With the cold and flu season currently in full flow, it makes sense to try to avoid succumbing to these bugs any way you can. A good diet and active lifestyle will always help support a healthier body but the really good news is that there are many everyday foods you can simply include more of to help banish the bugs!
Clinical Nutritionist, Suzie Sawyer, provides her top food tips to help make your breakfast, lunch and dinner immune-boosting and delicious!
Each meal time is an opportunity to include foods that are going to provide essential nutrients, not only to boost your immunity but to enhance your overall health. So here are some ideas to keep your immunity going from breakfast, through to lunch and onto dinner.
THE BIG BREAKFAST
Breakfast is the most important meal of the day. However short of time you are in the mornings, you really need to make eating a well-balanced breakfast your top priority. Blood sugar levels are naturally low in the morning and if you grab a quick expresso and croissant you’ll find your energy levels will dip later in the day.
Make your breakfast a really joyful time of the day. Eggs are great, cooked any way you like! Their yolks contain good amounts of immune-boosting vitamin D, which is sadly lacking at this time of year due to the lack of sunlight. Try scrambling some eggs and putting them on rye or wholemeal toast. This way you’ll also be getting some zinc – a key mineral involved in supporting the immune system: there is much research to suggest that zinc reduces the duration and severity of symptoms of the common cold so if you are unlucky enough to catch one it will be less severe. Add some mushrooms on the side for even more vitamin D, plus tomatoes for an even better balanced breakfast.
Natural live yoghurt contains beneficial bacteria which help to boost the immune system. Try adding some delicious fruits which are packed with our all-time favourite immune-booster, vitamin C. Kiwi fruit are top of the list for vitamin C content but colourful berries such as blueberries and raspberries contain powerful antioxidants which also help to stave off nasty bugs. If you add some wheat germ to your bowl (readily available in supermarkets) you’ll also be increasing your zinc intake, together with adding some useful fibre for healthy bowels.
THE LUSCIOUS LUNCH
When it comes to good immunity-boosting lunch foods, chicken soup or chicken bone-broth really hit the mark as they have great anti-viral properties. Making a large saucepanful of soup for the week is a great way to plan ahead and have a batch at hand, plus chicken soup can be frozen. You can add carrots, mushrooms, parsnips or whatever vegetables you love, but be sure to include some garlic and turmeric which are both amazingly powerful herbs when it comes to boosting immunity.
Smoked or poached salmon is another great idea for lunchtime; it’s an excellent source of protein which will help to prevent the 3 pm energy slump, plus it contains good levels of vitamin D. Why not add some salmon to a jacket sweet potato (packed full of health-giving vitamin A). For a more portable option, mashed avocado and tomato in a wholemeal pitta provides great vitamin C as well as antioxidants for an extra immunity hit.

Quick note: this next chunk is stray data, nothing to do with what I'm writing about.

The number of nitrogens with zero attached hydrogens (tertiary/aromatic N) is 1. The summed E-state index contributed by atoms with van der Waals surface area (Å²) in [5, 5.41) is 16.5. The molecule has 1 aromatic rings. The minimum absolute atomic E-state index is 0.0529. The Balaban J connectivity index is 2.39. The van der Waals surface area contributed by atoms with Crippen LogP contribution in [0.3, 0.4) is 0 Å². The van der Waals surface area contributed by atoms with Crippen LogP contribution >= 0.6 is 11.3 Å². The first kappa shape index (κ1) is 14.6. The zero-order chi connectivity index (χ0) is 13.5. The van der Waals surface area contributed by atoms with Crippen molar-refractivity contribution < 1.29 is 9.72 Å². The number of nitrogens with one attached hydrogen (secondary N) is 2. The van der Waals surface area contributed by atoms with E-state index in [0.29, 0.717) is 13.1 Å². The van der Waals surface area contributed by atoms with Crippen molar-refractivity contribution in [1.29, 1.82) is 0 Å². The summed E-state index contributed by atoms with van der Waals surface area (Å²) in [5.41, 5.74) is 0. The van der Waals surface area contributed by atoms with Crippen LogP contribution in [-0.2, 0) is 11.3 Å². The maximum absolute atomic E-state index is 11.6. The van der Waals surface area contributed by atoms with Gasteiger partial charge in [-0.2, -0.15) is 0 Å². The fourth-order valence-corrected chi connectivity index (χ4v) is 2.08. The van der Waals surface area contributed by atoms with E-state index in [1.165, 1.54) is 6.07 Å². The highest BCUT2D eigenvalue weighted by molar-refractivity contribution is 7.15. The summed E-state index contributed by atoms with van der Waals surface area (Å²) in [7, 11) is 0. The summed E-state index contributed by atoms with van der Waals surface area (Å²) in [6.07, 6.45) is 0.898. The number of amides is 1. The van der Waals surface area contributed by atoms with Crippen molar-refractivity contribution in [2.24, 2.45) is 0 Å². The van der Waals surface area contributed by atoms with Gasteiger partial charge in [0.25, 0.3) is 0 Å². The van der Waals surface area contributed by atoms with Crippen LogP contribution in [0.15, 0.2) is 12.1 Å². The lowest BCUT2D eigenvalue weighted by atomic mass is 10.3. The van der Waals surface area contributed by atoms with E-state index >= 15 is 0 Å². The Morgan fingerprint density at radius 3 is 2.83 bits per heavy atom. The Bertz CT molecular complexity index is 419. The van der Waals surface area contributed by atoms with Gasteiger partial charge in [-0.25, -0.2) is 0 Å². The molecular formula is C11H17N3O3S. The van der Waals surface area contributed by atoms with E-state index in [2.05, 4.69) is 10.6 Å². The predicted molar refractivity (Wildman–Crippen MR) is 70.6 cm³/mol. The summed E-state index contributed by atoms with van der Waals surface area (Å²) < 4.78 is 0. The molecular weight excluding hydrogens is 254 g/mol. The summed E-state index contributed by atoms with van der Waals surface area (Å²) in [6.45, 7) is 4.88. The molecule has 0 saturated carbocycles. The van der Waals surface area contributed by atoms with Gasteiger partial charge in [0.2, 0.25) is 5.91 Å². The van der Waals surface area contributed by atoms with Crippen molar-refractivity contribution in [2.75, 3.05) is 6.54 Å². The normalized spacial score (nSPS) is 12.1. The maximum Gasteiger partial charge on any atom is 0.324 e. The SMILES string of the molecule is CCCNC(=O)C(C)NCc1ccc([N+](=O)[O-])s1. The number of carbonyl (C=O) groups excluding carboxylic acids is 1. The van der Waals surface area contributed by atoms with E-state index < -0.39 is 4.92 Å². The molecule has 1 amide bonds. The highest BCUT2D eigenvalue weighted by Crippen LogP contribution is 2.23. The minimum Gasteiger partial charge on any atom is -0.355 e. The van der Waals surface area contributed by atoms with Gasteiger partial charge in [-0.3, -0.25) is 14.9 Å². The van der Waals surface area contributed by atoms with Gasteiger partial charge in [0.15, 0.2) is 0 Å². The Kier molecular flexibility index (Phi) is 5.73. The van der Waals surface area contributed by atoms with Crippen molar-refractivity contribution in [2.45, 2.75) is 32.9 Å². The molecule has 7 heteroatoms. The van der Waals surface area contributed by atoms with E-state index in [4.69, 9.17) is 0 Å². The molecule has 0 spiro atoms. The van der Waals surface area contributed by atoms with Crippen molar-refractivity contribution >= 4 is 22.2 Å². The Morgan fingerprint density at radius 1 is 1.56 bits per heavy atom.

After a long day you’ll be looking forward to something to tempt those taste buds and to warm you up at this time of year. This is where a colourful plate can really come to life! Every food colour represents different vitamins and minerals (many associated with immunity) and the more variety you have the better your immune system will be supported.
Think broccoli, red peppers, ginger, sugar snap peas, pak choi, sweet potatoes, carrots, red cabbage – it already sounds like a great recipe for a stir fry! Then add your protein of choice – chicken, prawn or pork for example. This provides a great opportunity to include a wealth of colourful vegetables and herbs into your delightful dinner dish!
It really is important to include some protein at every meal. The immune system needs protein to function at its best: antibodies which help to fight infection, are actually made from proteins. With so much to choose from you can really mix it up when it comes to dinner preparation, whether you go for chicken, fish, turkey, or red meat (also packed with iron which is great for immunity). For the vegetarians among you, try eggs, cheese, beans, nuts or lentils for your protein hit. I particularly love steamed seabass with ginger, lemon grass and garlic, served with steamed sugar snap peas, pak choi and sweet potato – a really tasty, immune-boosting meal.
Another top tip: simplify the decision-making process about what to eat for dinner by choosing your protein source first and then think about the coloured foods to eat it with! You’ll automatically be getting a great balance of immune-boosting foods by planning your meals this way.
And finally what to drink. Top of the list for immune-boosting drinks has to be green tea which is packed full of antioxidants, ginger tea (you can easily make your own infusion) or cat’s claw tea (also a great source of antioxidants). And of course water – plenty of water!
So use every meal time to boost your immunity and make this winter the healthiest yet!
 Science M. Zinc for the treatment of the common cold; a systematic review and meta-analysis of randomised controlled trials. 2012 Jul 10; 184 (10): E551-61
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